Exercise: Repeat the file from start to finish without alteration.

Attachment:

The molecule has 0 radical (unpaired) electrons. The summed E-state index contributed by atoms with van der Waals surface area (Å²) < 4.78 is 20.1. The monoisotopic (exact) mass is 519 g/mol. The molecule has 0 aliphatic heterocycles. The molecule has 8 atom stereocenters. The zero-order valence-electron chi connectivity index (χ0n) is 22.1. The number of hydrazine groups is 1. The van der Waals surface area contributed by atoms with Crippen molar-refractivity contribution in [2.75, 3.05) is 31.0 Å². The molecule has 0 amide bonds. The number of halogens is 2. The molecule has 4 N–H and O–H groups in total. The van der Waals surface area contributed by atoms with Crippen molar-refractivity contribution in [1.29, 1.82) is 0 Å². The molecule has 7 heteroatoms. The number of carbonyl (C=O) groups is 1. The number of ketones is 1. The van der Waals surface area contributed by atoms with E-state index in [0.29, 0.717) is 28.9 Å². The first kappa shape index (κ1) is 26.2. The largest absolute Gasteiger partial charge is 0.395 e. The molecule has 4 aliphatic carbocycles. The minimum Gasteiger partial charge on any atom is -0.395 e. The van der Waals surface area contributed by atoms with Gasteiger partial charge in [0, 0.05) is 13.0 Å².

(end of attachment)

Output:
The molecule has 0 radical (unpaired) electrons. The summed E-state index contributed by atoms with van der Waals surface area (Å²) < 4.78 is 20.1. The monoisotopic (exact) mass is 519 g/mol. The molecule has 0 aliphatic heterocycles. The molecule has 8 atom stereocenters. The zero-order valence-electron chi connectivity index (χ0n) is 22.1. The number of hydrazine groups is 1. The van der Waals surface area contributed by atoms with Crippen molar-refractivity contribution in [2.75, 3.05) is 31.0 Å². The molecule has 0 amide bonds. The number of halogens is 2. The molecule has 4 N–H and O–H groups in total. The van der Waals surface area contributed by atoms with Crippen molar-refractivity contribution in [1.29, 1.82) is 0 Å². The molecule has 7 heteroatoms. The number of carbonyl (C=O) groups is 1. The number of ketones is 1. The van der Waals surface area contributed by atoms with E-state index in [0.29, 0.717) is 28.9 Å². The first kappa shape index (κ1) is 26.2. The largest absolute Gasteiger partial charge is 0.395 e. The molecule has 4 aliphatic carbocycles. The minimum Gasteiger partial charge on any atom is -0.395 e. The van der Waals surface area contributed by atoms with Gasteiger partial charge in [0, 0.05) is 13.0 Å².